/ Technology

Facebook feeds & Google search – do you see what I see?

Facebook with magnifying glass

Do you ever get the feeling that the internet is getting to know you? Well, it’s not your imagination – technology is personalising more of the things we see online. But do you notice it happening?

The first thing that springs to mind when I think of personalisation is ‘Google’. Not only does the monolithic search engine display ads while I’m looking at my email (it once showed me an advert offering relationship counselling when I made a joke to my Mum about her husband), it also personalises some of the results that come through when I perform a search.

Some of this personalisation is obvious, and useful. For instance, if I search ‘Japanese restaurant’, I don’t want to see the most popular restaurant in the UK – just a list of the nearest ones. But are there other means of personalisation that are slightly less obvious?

We’ve talked before about the ‘filter bubble’ – the worrying idea that, as Google results become more personalised, you’ll end up seeing things that only serve to confirm what you already know.

Where have all my Facebook friends gone?

It’s not just Google, though – Facebook’s personalisation is more immediate, and not overtly obvious to the average user. Part of my job involves updating the Which? Facebook page and, recently, there’s been a curious dip in the number of people who see our posts. So why is this? People haven’t ‘unliked’ us, nor have they all simultaneously abandoned Facebook.

The reason is that Facebook is working harder to filter and target the information you see. If it thinks you won’t interact with something (click it, ‘like’ it, share it, etc) then it may decide not to show it to you at all. This is great news if you don’t want to hear too much from your talkative cousin who only posts pictures of her dinner – but very bad news if you’re wondering where your friend Tom is.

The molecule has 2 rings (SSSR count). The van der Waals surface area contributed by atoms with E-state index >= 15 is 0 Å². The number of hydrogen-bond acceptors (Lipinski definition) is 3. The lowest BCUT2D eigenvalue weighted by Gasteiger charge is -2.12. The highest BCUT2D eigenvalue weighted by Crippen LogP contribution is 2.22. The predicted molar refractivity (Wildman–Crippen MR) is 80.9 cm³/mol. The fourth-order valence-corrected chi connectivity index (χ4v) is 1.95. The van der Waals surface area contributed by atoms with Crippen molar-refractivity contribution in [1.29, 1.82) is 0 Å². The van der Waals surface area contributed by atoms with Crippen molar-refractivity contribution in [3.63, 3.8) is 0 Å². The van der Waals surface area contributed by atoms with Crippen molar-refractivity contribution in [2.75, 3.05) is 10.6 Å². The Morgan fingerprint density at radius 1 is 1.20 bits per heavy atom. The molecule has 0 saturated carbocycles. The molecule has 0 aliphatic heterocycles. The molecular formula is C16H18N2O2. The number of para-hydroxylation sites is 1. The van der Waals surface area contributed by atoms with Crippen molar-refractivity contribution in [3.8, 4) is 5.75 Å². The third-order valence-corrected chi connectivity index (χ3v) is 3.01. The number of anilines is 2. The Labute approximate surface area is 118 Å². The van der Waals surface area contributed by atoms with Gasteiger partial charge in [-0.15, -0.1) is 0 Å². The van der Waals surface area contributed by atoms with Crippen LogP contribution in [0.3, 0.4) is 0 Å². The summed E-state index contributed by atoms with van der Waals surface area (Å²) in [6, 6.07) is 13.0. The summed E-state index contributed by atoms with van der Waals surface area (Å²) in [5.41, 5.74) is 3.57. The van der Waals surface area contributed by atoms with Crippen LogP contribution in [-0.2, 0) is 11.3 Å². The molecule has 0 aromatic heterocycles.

You like seeing Tom’s updates, but don’t often ‘like’ his posts because you don’t see the need to. He hasn’t disappeared from your life, but he may well have disappeared from your Facebook timeline, because Facebook doesn’t know how important he is to you.

How do I fix this problem?

If you’re worried about missing out on Facebook updates (especially if you like the Which? page!) you can solve the problem by regularly clicking, liking, or sharing posts of the people or pages you care about most. Or if you prefer, you can simply hover your mouse over the ‘cog’ symbol on a page and click ‘add to interest lists’.

On Google, to receive depersonalised results, you can add “&pws=0” to the end of the search url once you’ve performed the search. But in the longer term, what can we do about over-personalisation?

My worry isn’t that things are becoming more personalised, but rather that a lot of this personalisation is being done without us being fully aware of it. Did you know about these personalisation updates? Do you welcome the more tailored service, or do you wish you’d been told about it in advance?

Comments
Member

I think I have a good idea of what Google and I do my best to ignore tailored suggestions, much in the same way that I have never bought anything as a result of unsolicited phone calls or doorstop sellers.

Thanks for the information about how to do a depersonalised search.

Member

I’ve found myself checking on numerous occasions whether someone I haven’t heard from in a while has deleted me on Facebook, only then to realise that Facebook simply aren’t showing me their updates. I find it annoying. It’s forcing you to interact when some people just prefer to observe (not as creepy as it sounds!)
I find personalisation of the internet in general much more worrying. As I work for Which? Gardening, it’s slightly offputting when I go onto Amazon or Google to search for a birthday present and am presented with ‘our best selling leaf blowers…’ I don’t think my niece would be too thrilled if I bought her one of those for her 7th birthday…

Member

I have a LinkedIn account and every week it sends me suggestions for LinkedIn groups that it thinks I should join. It regularly suggests a group for ex-employees of my current workplace. This gives me the creeps: does LinkedIn know something I don’t?

Member
Al Sithy says:
12 February 2013

Going ‘incognito’ with Google (when you want a more private browsing session without being tracked by unwanted third party adverts) could not be easier … Just hold down the Ctrl+Shift+N keys together before searching, and then this simple action will then provide you with privacy on that page.

Member

I think this applies only to the Google Chrome browser.